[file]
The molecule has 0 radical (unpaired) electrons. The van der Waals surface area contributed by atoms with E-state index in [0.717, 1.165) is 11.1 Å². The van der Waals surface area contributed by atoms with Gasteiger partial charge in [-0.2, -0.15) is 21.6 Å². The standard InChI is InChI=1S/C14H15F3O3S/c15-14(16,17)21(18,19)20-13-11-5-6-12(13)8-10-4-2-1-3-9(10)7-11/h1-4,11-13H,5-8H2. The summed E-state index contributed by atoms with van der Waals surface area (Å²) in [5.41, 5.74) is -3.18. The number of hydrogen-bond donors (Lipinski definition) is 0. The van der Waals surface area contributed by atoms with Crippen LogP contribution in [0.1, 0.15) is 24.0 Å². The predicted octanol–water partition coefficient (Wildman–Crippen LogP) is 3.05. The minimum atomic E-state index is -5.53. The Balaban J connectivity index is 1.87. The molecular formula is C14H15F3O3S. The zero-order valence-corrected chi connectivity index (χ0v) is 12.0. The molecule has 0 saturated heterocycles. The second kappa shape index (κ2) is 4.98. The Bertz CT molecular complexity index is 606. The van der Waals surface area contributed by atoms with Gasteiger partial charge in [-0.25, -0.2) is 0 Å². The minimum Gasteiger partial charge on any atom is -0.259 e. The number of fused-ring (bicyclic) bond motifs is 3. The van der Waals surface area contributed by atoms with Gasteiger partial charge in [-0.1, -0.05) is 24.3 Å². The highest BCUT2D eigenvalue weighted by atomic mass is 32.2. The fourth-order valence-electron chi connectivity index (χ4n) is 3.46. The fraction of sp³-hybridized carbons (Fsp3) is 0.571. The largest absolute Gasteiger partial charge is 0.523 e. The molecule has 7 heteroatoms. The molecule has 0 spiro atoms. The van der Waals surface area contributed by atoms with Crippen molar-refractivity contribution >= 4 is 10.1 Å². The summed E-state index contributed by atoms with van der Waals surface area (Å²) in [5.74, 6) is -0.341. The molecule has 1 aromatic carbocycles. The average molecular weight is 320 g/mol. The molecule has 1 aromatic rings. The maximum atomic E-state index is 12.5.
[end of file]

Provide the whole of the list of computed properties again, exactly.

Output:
The molecule has 0 radical (unpaired) electrons. The van der Waals surface area contributed by atoms with E-state index in [0.717, 1.165) is 11.1 Å². The van der Waals surface area contributed by atoms with Gasteiger partial charge in [-0.2, -0.15) is 21.6 Å². The standard InChI is InChI=1S/C14H15F3O3S/c15-14(16,17)21(18,19)20-13-11-5-6-12(13)8-10-4-2-1-3-9(10)7-11/h1-4,11-13H,5-8H2. The summed E-state index contributed by atoms with van der Waals surface area (Å²) in [5.41, 5.74) is -3.18. The number of hydrogen-bond donors (Lipinski definition) is 0. The van der Waals surface area contributed by atoms with Crippen LogP contribution in [0.1, 0.15) is 24.0 Å². The predicted octanol–water partition coefficient (Wildman–Crippen LogP) is 3.05. The minimum atomic E-state index is -5.53. The Balaban J connectivity index is 1.87. The molecular formula is C14H15F3O3S. The zero-order valence-corrected chi connectivity index (χ0v) is 12.0. The molecule has 0 saturated heterocycles. The second kappa shape index (κ2) is 4.98. The Bertz CT molecular complexity index is 606. The van der Waals surface area contributed by atoms with Gasteiger partial charge in [-0.25, -0.2) is 0 Å². The minimum Gasteiger partial charge on any atom is -0.259 e. The number of fused-ring (bicyclic) bond motifs is 3. The van der Waals surface area contributed by atoms with Gasteiger partial charge in [-0.1, -0.05) is 24.3 Å². The highest BCUT2D eigenvalue weighted by atomic mass is 32.2. The fourth-order valence-electron chi connectivity index (χ4n) is 3.46. The fraction of sp³-hybridized carbons (Fsp3) is 0.571. The largest absolute Gasteiger partial charge is 0.523 e. The molecule has 7 heteroatoms. The molecule has 0 spiro atoms. The van der Waals surface area contributed by atoms with Crippen molar-refractivity contribution >= 4 is 10.1 Å². The summed E-state index contributed by atoms with van der Waals surface area (Å²) in [5.74, 6) is -0.341. The molecule has 1 aromatic carbocycles. The average molecular weight is 320 g/mol. The molecule has 1 aromatic rings. The maximum atomic E-state index is 12.5.